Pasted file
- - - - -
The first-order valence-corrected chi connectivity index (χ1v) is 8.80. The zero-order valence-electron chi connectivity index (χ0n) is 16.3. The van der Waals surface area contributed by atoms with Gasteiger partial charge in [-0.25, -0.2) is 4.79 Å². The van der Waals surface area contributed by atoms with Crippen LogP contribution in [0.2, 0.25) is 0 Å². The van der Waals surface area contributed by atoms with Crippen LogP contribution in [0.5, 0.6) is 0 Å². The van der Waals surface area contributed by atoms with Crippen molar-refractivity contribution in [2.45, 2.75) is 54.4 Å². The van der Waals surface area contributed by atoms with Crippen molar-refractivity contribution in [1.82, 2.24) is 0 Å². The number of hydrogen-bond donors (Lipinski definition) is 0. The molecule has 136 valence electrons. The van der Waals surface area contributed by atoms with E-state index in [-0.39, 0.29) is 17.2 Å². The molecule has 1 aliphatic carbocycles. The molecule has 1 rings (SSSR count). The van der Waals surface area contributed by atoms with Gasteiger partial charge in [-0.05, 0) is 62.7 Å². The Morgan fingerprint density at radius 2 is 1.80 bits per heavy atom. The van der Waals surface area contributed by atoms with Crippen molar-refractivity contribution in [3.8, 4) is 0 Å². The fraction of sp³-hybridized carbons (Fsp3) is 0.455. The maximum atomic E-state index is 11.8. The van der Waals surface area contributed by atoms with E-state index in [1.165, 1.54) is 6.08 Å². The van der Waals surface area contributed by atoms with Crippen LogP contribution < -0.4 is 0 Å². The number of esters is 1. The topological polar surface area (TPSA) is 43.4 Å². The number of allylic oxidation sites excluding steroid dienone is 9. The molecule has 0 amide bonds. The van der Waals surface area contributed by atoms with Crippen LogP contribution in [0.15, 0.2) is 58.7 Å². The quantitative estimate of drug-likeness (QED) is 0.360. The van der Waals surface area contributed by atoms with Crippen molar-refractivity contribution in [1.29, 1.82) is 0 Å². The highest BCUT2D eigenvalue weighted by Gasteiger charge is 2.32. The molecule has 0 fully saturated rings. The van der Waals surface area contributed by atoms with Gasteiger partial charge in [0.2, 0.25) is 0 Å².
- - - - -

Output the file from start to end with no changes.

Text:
The first-order valence-corrected chi connectivity index (χ1v) is 8.80. The zero-order valence-electron chi connectivity index (χ0n) is 16.3. The van der Waals surface area contributed by atoms with Gasteiger partial charge in [-0.25, -0.2) is 4.79 Å². The van der Waals surface area contributed by atoms with Crippen LogP contribution in [0.2, 0.25) is 0 Å². The van der Waals surface area contributed by atoms with Crippen LogP contribution in [0.5, 0.6) is 0 Å². The van der Waals surface area contributed by atoms with Crippen molar-refractivity contribution in [2.45, 2.75) is 54.4 Å². The van der Waals surface area contributed by atoms with Crippen molar-refractivity contribution in [1.82, 2.24) is 0 Å². The number of hydrogen-bond donors (Lipinski definition) is 0. The molecule has 136 valence electrons. The van der Waals surface area contributed by atoms with E-state index in [-0.39, 0.29) is 17.2 Å². The molecule has 1 aliphatic carbocycles. The molecule has 1 rings (SSSR count). The van der Waals surface area contributed by atoms with Gasteiger partial charge in [-0.05, 0) is 62.7 Å². The Morgan fingerprint density at radius 2 is 1.80 bits per heavy atom. The van der Waals surface area contributed by atoms with Crippen molar-refractivity contribution in [3.8, 4) is 0 Å². The fraction of sp³-hybridized carbons (Fsp3) is 0.455. The maximum atomic E-state index is 11.8. The van der Waals surface area contributed by atoms with E-state index in [1.165, 1.54) is 6.08 Å². The van der Waals surface area contributed by atoms with Crippen LogP contribution < -0.4 is 0 Å². The number of esters is 1. The topological polar surface area (TPSA) is 43.4 Å². The number of allylic oxidation sites excluding steroid dienone is 9. The molecule has 0 amide bonds. The van der Waals surface area contributed by atoms with Crippen LogP contribution in [0.15, 0.2) is 58.7 Å². The quantitative estimate of drug-likeness (QED) is 0.360. The van der Waals surface area contributed by atoms with Crippen molar-refractivity contribution in [1.29, 1.82) is 0 Å². The highest BCUT2D eigenvalue weighted by Gasteiger charge is 2.32. The molecule has 0 fully saturated rings. The van der Waals surface area contributed by atoms with Gasteiger partial charge in [0.2, 0.25) is 0 Å².